Despite the disruption from the coronavirus pandemic circling the globe, Apple managed to release the new iPhone SE, iPad Pro, Magic Keyboard and MacBook Air and maintain essentially flat revenue during its second fiscal quarter, compared to the prior year’s quarter.
“It has been a very different quarter than we were expecting when we last talked to you at the end of January,” said Luca Maestri, Apple’s CFO, during the company’s earnings call yesterday.
Apple’s second quarter played out in three acts:
“Based on Apple’s performance during the first five weeks of the quarter, we were confident we were headed toward a record second quarter at the very high end of our expectations,” said Tim Cook, CEO.
However, during the next five weeks, China locked down to stem COVID-19, which impaired the iPhone supply chain and reduced demand within China. Apple’s retail stores in China closed. The last three weeks of the quarter, ending March 28, saw the societal lockdown extend to Europe and the U.S., reducing demand for iPhone and wearable products, according to Cook.
Commenting on the current quarter, Cook said the retail stores in China reopened during March, and the business there is showing “further improvement in April as compared to March.” In the rest of the world, despite Apple’s retail stores being shuttered, “in the second half of April, we’ve seen an uptick across — really across the board.”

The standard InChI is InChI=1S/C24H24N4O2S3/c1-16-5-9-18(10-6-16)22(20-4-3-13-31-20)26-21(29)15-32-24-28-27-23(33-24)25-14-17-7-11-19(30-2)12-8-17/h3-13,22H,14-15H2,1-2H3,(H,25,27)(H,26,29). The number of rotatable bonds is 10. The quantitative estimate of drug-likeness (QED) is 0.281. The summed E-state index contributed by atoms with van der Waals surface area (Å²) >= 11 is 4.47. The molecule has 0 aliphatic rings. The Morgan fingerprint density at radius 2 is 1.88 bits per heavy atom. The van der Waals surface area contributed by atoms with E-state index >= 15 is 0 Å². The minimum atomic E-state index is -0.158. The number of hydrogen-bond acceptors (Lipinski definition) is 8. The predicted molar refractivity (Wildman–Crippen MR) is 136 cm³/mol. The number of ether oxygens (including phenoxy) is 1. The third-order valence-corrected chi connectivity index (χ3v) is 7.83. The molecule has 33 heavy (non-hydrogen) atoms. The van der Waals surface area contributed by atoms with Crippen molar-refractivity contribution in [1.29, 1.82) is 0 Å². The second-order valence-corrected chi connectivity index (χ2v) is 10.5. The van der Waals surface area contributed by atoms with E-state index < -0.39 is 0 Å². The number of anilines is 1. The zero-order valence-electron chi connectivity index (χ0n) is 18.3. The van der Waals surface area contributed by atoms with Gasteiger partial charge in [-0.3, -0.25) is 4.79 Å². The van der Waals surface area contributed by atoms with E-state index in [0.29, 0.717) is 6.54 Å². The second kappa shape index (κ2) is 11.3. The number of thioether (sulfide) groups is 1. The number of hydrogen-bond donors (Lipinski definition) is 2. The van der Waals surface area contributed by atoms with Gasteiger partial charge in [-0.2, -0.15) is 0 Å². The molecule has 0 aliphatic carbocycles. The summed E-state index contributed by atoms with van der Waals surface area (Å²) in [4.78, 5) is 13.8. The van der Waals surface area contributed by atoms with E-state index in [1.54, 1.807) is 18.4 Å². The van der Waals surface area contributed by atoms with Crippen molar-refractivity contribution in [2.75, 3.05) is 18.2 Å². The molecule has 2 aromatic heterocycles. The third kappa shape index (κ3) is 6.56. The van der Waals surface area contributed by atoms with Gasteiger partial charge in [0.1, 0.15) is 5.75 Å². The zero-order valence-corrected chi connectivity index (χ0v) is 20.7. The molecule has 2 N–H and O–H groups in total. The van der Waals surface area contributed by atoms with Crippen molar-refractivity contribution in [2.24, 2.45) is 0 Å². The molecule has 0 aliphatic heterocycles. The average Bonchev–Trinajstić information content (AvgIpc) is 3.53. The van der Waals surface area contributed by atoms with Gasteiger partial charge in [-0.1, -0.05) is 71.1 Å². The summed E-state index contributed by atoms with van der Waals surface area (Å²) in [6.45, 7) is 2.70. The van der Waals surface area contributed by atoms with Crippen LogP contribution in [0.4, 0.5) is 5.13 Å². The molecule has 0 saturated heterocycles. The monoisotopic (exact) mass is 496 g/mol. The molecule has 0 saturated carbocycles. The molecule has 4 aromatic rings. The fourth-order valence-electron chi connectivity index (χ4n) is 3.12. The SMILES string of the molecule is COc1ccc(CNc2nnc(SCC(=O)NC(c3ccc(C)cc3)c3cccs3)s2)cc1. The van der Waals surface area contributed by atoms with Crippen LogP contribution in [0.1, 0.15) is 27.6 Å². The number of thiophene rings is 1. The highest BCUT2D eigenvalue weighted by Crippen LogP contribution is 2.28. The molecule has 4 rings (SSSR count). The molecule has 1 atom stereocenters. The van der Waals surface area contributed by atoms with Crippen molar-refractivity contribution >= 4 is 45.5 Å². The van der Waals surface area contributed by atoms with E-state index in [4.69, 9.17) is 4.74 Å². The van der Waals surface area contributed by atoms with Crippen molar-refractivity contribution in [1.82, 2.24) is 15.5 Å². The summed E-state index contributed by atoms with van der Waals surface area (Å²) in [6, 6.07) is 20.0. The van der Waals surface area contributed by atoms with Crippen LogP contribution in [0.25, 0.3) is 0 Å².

Although the demand for Apple products and services is increasing, Cook said, “Given the lack of visibility and uncertainly in the near term, we will not be issuing guidance for the coming quarter.”
Cook said Apple is seeing strong demand for the new iPhone SE, and he expects it will appeal to Android phone users and be attractive in geographic regions where median incomes are less.
“It’s, if you will, the engine of our top phones in a very affordable package. And I think — and it’s faster than the fastest Android phones. And so, it’s an exceptional value.”
Apple reported revenue of $58.3 billion during the second fiscal quarter (Q2), which was 0.5 percent better than last year’s quarter, with earnings per share (EPS) of $2.55, up almost 4 percent year-over-year.
The iPhone contributed half of total revenue, $29 billion, followed by services at 23 percent, which set a revenue record of $13.3 billion.
Services and wearable products grew revenue year-over-year, while all other segments declined. iPhone revenue was down 6.7 percent year-over-year.